Economics: The Framework for Business
1. How did the global economic crisis unfold?
The economy changed for the worse when the dot.com bubble burst in 2000, and 9/11 terrorist attacks happened in 2001.
2. What steps did the Federal government and the Federal Reserve take to mitigate the crisis?
They decreased interest rates, and subprime mortgage came into play. They seized a few companies that controlled a lot of the mortgage. The congress passed a 700 billion dollar bailout plan. As the new administration began Obama passed a 825 billion dollar bailout plan.
3. Compare and contrast microeconomics and macroeconomics. How do the two approaches interrelate? Use a specific example to explain.
Macroeconomics is the study of a country's overall economic issues such as performance, structure, behavior, decision making, and study rates. Microeconomics focuses on smaller economic units such as individual consumers, families and businesses. They can affect how much and what you can buy for your family.
4. What is the difference between fiscal and monetary policy? What role does politics play in shaping these policies?
Fiscal policies refer to government efforts to influence the economy through taxation without representation and spending decisions that are designed to encourage growth. Monetary policies refer to actions that shape the economy by influencing interest rates and the supply of money. Politics plays a role by making taxes higher and by influencing interest rates.
5. What are the fundamental elements of the free market economic system? How can businesses thrive within this system?
The fundamental elements are rights to own a business and keep after-tax profits, the right to private property, the right to free choice, and the right to fair competition. They can profit from these by getting extra money after taxes by owning their own property, and have some freedom to do what they like.
6. Describe the 4 degrees of competition within the free market system. Offer 2 to 3 examples of each type of competition.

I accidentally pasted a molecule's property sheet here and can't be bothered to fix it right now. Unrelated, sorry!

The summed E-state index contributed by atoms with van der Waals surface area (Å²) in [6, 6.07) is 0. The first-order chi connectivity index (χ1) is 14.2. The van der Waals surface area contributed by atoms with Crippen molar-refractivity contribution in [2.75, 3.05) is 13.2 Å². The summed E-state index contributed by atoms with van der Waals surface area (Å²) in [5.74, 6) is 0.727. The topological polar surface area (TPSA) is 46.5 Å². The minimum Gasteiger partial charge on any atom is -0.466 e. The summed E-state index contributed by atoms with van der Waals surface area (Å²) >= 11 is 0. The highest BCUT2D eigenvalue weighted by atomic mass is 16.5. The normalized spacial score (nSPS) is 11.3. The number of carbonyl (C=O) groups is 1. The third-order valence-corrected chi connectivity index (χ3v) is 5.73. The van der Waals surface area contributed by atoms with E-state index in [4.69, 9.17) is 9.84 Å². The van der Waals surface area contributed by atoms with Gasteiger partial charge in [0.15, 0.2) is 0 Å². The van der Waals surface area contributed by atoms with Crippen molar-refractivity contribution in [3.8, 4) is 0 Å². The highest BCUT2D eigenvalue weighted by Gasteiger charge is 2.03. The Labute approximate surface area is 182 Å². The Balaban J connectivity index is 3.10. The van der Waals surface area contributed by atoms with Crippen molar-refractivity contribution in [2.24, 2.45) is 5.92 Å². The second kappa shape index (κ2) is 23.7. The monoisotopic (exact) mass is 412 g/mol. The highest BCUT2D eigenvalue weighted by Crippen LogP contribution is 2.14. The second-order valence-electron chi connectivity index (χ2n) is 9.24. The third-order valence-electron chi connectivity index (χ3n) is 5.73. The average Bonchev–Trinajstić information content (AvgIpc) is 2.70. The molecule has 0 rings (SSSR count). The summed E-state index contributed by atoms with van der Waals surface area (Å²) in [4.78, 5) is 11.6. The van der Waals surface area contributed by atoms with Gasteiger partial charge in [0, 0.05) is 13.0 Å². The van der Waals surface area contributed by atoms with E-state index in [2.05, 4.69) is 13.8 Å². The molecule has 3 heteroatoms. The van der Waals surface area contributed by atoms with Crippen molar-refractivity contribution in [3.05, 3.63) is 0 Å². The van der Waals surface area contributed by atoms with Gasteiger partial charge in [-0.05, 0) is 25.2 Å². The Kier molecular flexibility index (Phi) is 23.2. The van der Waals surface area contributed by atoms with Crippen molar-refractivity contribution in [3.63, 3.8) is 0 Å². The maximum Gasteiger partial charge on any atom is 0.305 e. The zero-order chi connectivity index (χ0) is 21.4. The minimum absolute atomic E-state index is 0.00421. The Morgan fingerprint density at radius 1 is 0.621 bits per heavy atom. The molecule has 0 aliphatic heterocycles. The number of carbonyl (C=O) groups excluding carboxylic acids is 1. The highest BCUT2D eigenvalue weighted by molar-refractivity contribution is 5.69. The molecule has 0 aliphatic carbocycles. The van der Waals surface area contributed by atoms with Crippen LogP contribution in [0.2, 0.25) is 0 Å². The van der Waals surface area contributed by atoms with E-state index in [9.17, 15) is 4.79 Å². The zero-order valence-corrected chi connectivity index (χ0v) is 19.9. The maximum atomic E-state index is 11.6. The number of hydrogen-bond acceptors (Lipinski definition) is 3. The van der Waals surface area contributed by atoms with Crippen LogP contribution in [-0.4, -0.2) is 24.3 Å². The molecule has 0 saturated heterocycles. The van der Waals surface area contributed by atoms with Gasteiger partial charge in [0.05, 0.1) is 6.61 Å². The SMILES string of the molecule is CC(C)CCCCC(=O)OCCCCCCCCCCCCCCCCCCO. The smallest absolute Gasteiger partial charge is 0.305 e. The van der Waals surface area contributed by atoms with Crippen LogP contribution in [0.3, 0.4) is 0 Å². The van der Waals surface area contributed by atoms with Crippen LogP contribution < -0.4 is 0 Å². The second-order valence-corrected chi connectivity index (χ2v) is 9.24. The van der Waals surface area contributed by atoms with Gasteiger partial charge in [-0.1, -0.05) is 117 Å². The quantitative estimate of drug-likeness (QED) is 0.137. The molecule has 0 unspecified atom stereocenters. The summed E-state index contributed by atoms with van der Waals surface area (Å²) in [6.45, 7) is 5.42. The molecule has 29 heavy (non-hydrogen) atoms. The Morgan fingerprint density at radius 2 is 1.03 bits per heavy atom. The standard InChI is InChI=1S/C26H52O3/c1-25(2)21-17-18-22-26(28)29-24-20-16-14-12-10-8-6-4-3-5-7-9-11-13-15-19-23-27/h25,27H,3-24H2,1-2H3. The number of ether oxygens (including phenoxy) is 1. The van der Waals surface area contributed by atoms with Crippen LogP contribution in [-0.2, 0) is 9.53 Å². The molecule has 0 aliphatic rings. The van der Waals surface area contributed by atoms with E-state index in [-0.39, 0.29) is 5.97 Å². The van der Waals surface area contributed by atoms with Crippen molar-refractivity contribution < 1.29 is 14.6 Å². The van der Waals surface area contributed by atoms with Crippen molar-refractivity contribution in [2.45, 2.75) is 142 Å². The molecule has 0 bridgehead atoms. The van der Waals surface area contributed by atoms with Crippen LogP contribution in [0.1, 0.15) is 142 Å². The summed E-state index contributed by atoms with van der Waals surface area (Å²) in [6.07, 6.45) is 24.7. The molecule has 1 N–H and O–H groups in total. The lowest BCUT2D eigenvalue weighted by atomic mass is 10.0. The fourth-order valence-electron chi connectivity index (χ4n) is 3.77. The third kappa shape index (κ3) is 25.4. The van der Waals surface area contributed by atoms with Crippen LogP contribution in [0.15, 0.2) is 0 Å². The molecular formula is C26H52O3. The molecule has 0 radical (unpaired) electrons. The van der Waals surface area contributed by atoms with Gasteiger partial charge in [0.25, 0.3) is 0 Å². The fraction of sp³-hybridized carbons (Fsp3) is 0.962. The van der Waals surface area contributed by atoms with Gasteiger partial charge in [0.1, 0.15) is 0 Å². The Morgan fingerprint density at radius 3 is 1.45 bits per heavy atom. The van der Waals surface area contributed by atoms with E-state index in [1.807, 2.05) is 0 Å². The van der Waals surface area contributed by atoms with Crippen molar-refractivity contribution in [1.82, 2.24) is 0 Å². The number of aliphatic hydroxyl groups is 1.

Degree of competition
apples, corn, potatoes
hot dogs, candy, personal computers, T-shirts
prices for products from different companies tend to be close to the same.
occurs when there is only one seller for a product or service.
7. Why does quantity supplied tend to increase when prices go up and decrease when prices go down? Why does quantity demanded move in the opposite direction?
Because, if there isn't any competition customers will buy it. If there is competition the prices have to go down to sell it and there isn't as many because other businesses are making money to and they may not want to overstock. Because there is sometimes competition and sometimes there isn't.
8. Describe the key principles of socialist and communist economic systems. Does more government control mean less economic opportunity? Why or why not?
The government should own and operate key enterprises that directly affect public welfare such as utilities and healthcare. Free healthcare. System that calls for public ownership of virtually all enterprises. The Communist Manifesto. Yes, it calls for less economic opportunity. For example they can control how much healthcare one could get.
9. Why do most countries have neither “pure” market nor “pure” planned economies? Is the trend toward the market end of the spectrum likely to continue? Why?
Because, it would make insufficient provision for the old, the young, the sick, and the environment. A pure planned economy would not create enough value to support its people over the long term. Yes, so corruption can be cut down and so economic rights can be protected.
10. How do gross domestic product, the...
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